6 Early Signs of Balding & 6 Ways to Fight It
Balding, also referred to as alopecia or hair loss, is defined as the loss of hair from a part of the body with hair. A subtle difference between hair loss and balding is that hair loss affects all parts of the body while balding only affects hair on the head.
The severity of hair loss ranges from a small area on the head to complete hair loss around the entire body. Ordinarily, inflammation or scarring are symptoms of balding and, in some cases, it could cause psychological distress.
Symptoms of hair loss include extra hair being left on the pillow, brush, or even the shower drain. Also, it is advisable to scan one’s hair regularly while keeping an eye out for odd or irregular bald spots.
Balding is an autoimmune disease where the immune system of the patient’s body attacks the body. Alopecia androgenic, the hair follicles are attacked by the immune system causing the hair to come out, often in clumps. The amount of hair lost per time varies per individual. For some people, the hair loss comes in spots, for others, they lose a lot.
Complete balding is known as alopecia areata totalis and entire body balding is alopecia areata universalis. These are rare conditions that affect a fraction of people worldwide.
Studies have shown that each person loses about 100 strands of hair each day. This is a normal occurrence because as hair is falling out, more hair is growing in and the cycle is continuously repeated.
Balding is a process that can be contained if spotted early. Here are six early signs you should watch out for:
1. Receding hairline:
This is the most common indicator and probably the biggest one as well. Patients who suffer from a receding hairline are in the very early stages of baldness. Hairlines recede from the top of the frontal line and work its way towards the back.
If your family events feature several bald relatives, odds are you are going to end up bald as well. Genetics is another very common reason for baldness and patterns of baldness in the family could be used as an indicator to know what the future holds.
3. Increased pillow and shower hair:
The usual amount of hair lost every morning by a healthy person is between 50 to 125 hairs. Usually, these hairs are minuscule enough that very few people ever notice the shedding. Another important sign of baldness is an increased amount of hair that has been shed either during an early morning bath or just as soon as you wake up.
4. Crown thinning:
This later ends up being referred to as a ‘bald spot.’ A typical sign of baldness, this is one of the more obvious symptoms of balding as it thins the hair in a rounded area while surrounding hair continues with its normal growth.
5. Flaky or itchy scalp:
Although having a flaky scalp is not a cause of balding, it usually happens in tandem with baldness in patients. Skin oil or sebum is produced beneath the surface of the skin including on the scalp. And although this is normal and could help in keeping the hair moisturized and healthy, overproduction or a skin oil buildup can trigger baldness by clogging the hair follicles. Itchy or flaky scalps are triggered as a result of this.
6. Ruling out other causes:
Hair loss could be triggered by just about anything. It is important to seek out medical advice from your doctor to rule out any other condition that could be triggering the hair loss. Should you be cleared for other ailments and you are not on any medications that could cause hair loss, you are at risk for baldness.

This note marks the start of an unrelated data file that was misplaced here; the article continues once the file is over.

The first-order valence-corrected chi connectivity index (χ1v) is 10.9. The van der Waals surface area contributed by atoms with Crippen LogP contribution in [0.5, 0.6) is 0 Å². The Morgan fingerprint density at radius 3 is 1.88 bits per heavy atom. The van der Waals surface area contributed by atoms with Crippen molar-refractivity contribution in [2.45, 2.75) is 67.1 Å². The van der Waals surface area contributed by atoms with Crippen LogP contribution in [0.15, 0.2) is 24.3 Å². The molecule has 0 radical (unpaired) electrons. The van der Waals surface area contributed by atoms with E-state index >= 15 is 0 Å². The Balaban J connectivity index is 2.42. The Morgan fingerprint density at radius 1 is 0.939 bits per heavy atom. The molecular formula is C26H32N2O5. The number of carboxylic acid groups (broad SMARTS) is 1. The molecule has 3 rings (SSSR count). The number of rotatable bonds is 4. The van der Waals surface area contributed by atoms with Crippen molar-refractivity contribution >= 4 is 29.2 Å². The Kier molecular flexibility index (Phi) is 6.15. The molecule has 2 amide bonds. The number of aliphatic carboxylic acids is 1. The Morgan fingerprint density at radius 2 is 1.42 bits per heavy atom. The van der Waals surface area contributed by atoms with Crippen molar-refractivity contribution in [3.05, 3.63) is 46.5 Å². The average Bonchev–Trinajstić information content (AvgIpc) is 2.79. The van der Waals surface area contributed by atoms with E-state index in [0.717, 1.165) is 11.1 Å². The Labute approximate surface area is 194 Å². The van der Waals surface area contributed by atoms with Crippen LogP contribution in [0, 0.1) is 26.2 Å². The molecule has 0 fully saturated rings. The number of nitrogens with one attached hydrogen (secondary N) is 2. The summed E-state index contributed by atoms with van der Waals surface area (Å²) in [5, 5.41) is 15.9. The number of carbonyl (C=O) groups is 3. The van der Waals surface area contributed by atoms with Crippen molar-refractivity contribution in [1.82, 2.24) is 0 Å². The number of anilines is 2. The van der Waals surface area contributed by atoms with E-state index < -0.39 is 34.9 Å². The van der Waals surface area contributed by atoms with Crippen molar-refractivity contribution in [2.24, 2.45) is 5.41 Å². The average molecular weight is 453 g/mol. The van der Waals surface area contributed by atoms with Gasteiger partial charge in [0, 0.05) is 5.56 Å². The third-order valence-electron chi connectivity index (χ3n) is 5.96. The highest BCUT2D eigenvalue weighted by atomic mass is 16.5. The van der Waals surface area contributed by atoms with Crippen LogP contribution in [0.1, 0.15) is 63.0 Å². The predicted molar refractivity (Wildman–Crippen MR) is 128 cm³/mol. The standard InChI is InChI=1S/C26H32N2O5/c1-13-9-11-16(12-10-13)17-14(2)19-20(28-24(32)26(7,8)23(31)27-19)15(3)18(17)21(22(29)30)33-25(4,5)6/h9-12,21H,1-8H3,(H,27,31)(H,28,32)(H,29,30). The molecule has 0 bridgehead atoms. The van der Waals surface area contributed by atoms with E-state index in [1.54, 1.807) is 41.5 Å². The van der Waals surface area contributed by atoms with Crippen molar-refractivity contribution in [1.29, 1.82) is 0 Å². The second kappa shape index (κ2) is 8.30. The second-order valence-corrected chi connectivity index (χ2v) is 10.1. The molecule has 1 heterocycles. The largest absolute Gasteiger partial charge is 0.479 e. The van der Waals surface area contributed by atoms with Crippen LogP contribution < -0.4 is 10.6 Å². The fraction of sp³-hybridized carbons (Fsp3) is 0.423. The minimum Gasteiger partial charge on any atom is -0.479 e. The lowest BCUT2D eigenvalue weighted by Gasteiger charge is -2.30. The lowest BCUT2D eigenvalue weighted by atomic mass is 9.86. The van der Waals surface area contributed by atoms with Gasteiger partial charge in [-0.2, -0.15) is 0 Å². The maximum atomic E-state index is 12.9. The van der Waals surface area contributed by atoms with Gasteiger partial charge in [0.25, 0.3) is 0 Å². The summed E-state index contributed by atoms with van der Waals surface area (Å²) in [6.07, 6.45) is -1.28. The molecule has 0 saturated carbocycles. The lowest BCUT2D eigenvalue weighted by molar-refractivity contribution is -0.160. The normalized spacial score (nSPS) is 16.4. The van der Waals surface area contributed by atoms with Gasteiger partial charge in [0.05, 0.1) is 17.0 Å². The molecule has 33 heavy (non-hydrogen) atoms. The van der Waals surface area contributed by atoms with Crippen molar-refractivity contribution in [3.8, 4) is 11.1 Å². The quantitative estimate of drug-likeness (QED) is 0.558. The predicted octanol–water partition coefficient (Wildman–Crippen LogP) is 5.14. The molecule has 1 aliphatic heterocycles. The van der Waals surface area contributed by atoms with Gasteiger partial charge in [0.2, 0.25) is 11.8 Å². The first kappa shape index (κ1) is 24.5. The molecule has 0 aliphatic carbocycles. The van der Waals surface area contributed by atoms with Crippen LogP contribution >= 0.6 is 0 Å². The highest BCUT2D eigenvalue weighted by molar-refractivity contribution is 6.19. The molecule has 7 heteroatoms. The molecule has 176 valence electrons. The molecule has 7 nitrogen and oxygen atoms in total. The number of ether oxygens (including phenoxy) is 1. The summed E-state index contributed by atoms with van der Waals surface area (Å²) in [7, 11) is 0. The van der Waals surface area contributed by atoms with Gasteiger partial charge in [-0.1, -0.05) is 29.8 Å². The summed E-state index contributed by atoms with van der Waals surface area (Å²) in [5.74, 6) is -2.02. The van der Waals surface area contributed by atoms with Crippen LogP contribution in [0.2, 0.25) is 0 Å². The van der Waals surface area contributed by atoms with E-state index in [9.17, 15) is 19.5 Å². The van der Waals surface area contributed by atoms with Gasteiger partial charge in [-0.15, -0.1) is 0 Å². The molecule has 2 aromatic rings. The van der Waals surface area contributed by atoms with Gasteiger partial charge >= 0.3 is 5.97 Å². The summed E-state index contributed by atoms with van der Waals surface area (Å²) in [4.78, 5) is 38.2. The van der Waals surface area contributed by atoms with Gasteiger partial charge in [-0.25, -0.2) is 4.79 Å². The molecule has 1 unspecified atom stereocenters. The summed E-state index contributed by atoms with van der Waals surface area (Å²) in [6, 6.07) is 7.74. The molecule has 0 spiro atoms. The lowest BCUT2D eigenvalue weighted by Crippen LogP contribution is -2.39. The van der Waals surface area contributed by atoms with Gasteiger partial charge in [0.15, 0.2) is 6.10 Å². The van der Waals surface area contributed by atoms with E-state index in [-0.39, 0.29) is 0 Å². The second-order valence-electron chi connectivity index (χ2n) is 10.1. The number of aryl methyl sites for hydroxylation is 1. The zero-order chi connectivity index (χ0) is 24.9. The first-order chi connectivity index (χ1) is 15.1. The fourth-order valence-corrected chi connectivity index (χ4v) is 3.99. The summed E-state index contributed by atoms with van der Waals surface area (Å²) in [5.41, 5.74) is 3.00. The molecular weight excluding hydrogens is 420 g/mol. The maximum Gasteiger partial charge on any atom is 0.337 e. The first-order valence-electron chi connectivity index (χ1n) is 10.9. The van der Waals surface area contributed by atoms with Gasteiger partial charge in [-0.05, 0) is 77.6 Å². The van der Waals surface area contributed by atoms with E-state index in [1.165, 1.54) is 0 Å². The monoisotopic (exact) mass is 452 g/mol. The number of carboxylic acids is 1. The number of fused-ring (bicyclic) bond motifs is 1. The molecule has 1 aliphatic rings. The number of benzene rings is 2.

Managing baldness could be a scary experience,but it is important to know you are not going through it alone. Better control over blood sugar levels and an active exercise routine are sure ways to bring down blood sugar levels and increase oxygen delivery to all the areas of your body.
Here are six other ways to deal with baldness:
1. Manage your stress level:
Although this is easier said than done because most stress triggers are external in nature, you can manage how it affects you. A very common cause of baldness is a high level of testosterone in the body which could be increased by stress levels. Strive to achieve balance in your life, get regular exercise, maintain a healthy work-life balance, and take on yoga, meditation, or any other activity that provides a calming effect
2. Healthy eating:
Meals that are rich in antioxidants and nutrients are extremely helpful in reducing toxins and radicals that could contribute to oxidative stress in our body. Fill out your meal plan with blueberries, organic food, green leafy food and other items that will help your system combat oxidative stress
3. Laser hair growth therapy:
These days there are several FDA approved medical devices that use clinical-strength laser technology to treat thinning hair and regrow fuller hair for patients who suffer from balding. For most of them, it features a non-invasive, pain-free therapy which stimulates the growth of thicker and healthier hair.
4. Consume DHT blockers:
It is no secret that DHT is a major trigger responsible for hair loss. DHT is produced as a byproduct of testosterone,and it has been long suspected to be the cause of thinning of hair follicles in the body. Taking DHT blockers would slow down or completely reverse the hair loss process.
5. No caps:
Although it could seem like a quick stopgap measure, tight hats could end up aggravating the hair loss process as it rubs and smothers the hair follicles which could accelerate hair loss.
6. Use natural hair growth products:
Thanks to advancements in the medical space, there are now a ton of products that are helpful in the fight against thinning hair. For health purposes, it is advisable to use drug-free products. Stick to products that feature naturally occurring substances.